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Violations of the Code of Federal Regulations incurred on federal property are Class B misdemeanors. The U.S. Attorney would have discretion to instead charge a violation of the general drug possession statutes, which would be a Class A misdemeanor. A Class B misdemeanor is punishable by up to six months in jail. That means that, if you cannot afford an attorney, one will be provided for you.
The U.S. Attorney will sometimes allow a diversion program for drug charges for a first-time offender. That would allow the charges to be dismissed after you served probation. However, I'll be honest - your chances of getting that would be much higher if you had only been found with marijuana, or if there were only one violation. It's less likely with three tickets, but you can certainly talk to your attorney about it. One way to reduce penalties is to negotiate a plea bargaining with the U.S. Attorney. They usually ask for higher penalties following trial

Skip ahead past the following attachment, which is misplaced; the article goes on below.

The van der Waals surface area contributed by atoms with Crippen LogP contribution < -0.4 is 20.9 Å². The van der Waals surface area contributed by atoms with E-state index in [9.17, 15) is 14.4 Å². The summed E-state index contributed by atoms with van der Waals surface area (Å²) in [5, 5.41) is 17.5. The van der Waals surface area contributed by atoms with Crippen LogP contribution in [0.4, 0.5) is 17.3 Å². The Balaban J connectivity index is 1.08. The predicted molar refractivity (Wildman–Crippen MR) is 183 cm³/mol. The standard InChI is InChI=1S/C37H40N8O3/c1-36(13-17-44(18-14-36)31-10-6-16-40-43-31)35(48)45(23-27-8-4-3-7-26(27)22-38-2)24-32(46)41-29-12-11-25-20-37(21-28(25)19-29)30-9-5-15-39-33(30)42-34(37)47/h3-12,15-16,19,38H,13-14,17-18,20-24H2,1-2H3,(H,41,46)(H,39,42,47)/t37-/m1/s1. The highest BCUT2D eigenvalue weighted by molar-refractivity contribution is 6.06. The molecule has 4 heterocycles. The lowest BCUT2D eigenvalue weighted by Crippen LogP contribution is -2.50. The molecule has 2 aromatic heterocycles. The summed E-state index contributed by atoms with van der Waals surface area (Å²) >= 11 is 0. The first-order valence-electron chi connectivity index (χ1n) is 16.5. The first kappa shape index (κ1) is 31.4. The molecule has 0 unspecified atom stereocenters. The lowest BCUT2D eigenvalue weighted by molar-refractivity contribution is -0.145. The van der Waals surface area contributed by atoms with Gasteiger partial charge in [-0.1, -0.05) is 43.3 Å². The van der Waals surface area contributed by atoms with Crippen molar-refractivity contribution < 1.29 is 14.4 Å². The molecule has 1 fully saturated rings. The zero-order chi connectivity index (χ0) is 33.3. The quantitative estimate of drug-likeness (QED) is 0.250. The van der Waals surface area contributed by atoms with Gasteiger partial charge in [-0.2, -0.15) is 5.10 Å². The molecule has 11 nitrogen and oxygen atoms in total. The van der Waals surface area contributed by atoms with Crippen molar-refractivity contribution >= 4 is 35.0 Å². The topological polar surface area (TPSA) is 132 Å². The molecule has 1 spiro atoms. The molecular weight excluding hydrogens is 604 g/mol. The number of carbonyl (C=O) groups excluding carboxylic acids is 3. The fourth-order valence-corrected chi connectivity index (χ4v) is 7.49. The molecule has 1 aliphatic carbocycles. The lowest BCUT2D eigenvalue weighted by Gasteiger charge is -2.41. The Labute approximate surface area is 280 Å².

, plus the judge can impose any sentence
supported by the guidelines. Entering an agreement ensures that you know what you're facing.
The violations will show on your record as soon as you go to court for the arraignment, because that is when you'll get fingerprinted. All violations must be reported to the board, or you will be denied a license. If they find out later that there were criminal
offenses that they asked about and were not disclosed, that could be a basis for disciplinary action which could include revoking your license. So, failing to disclose the incident is actually more harmful than telling them in many cases.
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